Brooks Anderson
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Brooks Anderson

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The best kept secret in music


Nashville artist Anderson has a pleasing, assured vocal presence that, in the tune "On My Knees," recalls classic Top 40 troubadour Jim Croce. Anderson is aming for a mainstream Nashville vibe, however, and, supported by pro players, savvy production and deft arrangemets, he achieves it, especially on "Matter of the Heart" and the wistful "Rain in Denver." It's all extremely competent stuff, but he might need to do even more to rise above the competition.

Musicianship.......7 - Music Connection, Vol. XXX, No. 12


Still working on that hot first release.


Feeling a bit camera shy



“Leaving home was the hardest thing to do.” That was the feeling when Brooks left his life-long home of Centennial, Colorado, a suburb of Denver, for Hastings, Nebraska in 2000. College bound, with a football scholarship to Hastings College, and not a friend in town, Brooks remained optimistic about the opportunity.

“I loved playing football, and it got me into Hastings. It was a tough decision though, I could have gone to any number of colleges across the East coast on lacrosse scholarships, but Hastings was the perfect fit for me.”

Athletics were the way to Brooks’ heart. Throughout high school, he excelled not only in academics, but also earned nine letters in football, basketball and lacrosse. It was that love and determination that led him to the University of Colorado two years later. “My body was beat up. I had a new focus. I rekindled my love for music at Hastings.”

It was merely a matter of fate that Brooks found his calling in life. During his sophomore year a friend and teammate heard him playing the latest Tim McGraw hit. He simply asked Brooks why was he in Hastings and not in Nashville. This friend, along with Brooks’ roommate, encouraged him to audition for the annual talent show. “It really didn’t take much. I just smiled and told them all to look out.”

Brooks not only dazzled the crowed, but it was at that point when he realized his calling. He packed his bags and moved back to Colorado. “It wasn’t Nashville, but there were a lot more opportunities for me to fine tune my performance and work with better writers before I shot for the stars.”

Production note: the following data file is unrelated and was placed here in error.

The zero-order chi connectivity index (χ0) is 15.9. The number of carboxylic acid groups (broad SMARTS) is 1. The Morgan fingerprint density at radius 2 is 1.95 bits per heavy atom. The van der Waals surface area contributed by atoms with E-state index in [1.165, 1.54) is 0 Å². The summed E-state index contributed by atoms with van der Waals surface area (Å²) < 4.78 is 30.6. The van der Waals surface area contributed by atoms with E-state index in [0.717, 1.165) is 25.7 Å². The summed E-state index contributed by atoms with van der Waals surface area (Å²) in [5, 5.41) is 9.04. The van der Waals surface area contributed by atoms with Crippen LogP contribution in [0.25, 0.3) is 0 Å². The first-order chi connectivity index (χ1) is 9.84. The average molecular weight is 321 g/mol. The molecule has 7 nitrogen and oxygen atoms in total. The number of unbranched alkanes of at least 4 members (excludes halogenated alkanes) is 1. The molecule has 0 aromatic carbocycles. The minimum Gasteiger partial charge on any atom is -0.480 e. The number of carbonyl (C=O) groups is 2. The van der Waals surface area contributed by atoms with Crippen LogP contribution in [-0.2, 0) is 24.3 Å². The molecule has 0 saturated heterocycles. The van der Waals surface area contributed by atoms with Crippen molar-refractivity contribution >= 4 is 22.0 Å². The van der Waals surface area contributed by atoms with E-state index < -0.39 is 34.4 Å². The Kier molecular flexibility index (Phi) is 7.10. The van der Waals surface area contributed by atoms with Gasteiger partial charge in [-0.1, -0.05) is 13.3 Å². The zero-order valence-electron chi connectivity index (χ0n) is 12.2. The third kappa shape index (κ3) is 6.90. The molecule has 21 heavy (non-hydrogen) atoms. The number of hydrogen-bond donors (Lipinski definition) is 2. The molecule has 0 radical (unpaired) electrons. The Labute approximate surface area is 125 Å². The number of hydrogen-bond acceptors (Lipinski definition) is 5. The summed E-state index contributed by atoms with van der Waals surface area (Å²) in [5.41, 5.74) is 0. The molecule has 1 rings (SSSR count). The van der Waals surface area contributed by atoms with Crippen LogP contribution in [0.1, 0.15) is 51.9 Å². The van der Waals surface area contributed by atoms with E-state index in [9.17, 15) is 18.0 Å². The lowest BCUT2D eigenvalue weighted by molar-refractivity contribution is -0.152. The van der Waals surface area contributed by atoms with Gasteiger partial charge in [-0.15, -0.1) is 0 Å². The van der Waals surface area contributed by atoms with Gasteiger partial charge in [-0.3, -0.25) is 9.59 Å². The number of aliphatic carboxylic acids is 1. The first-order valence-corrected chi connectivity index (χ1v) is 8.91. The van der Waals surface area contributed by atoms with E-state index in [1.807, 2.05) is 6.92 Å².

The University of Colorado brought out the Renaissance man in Brooks. While studying political science, he worked at a local dinner theater answering phones and taking reservations. This led to a job as a bus boy, and later as head bartender. Though it was a stable job, he knew something was missing. “I liked my job and I loved the people, but I realized that I wasn’t a student.”

Brooks found himself studying less and writing more. He also found his home away from home, a small bar and grill on the outskirts of Denver.

“I heard about this songwriter’s night at the Meade Street Station, so I thought I would give it a chance. I was hooked. The first night I received a standing ovation when finishing with ‘Sweet Home Alabama’.”

From that moment on, Brooks was a staple at the Meade Street Station. He continued to play there at every Monday’s writers’ night. This led to a spot in the noted Highland Street Fair, and then a solo performance at the world renowned Grizzly Rose Saloon. “That’s when it hit me. When I was up on stage and it was effortless and natural. I knew that it was time to move to Nashville.”

Brooks continued to work as a bartender while writing songs, and play acoustic gigs around Denver. He even made a guest appearance with the local band, Orions Room, singing a rocked out version of “Man of Constant Sorrow,” while saving money and finalizing his moving plans.

“Leaving home is still the hardest thing I have ever done .” In January 2005, Brooks packed all his belongings and finally moved to Music City. During his first month in Nashville, Brooks had a house gig at the Italian restaurant Lazio’s in Spring Hill and has been on stage at the Blue Bird Café and The Douglas Corner Cafe'.

Since his arrival, Brooks has continued to perform and write. He has appeared in several writers’ nights around Nashville and been on stage at some of Nashville’s hottest hot spots.

“I don’t think I can say it any better than Allan Jackson: ‘I’m chasin’ that neon rainbow, livin’ that honky-tonk dream’.”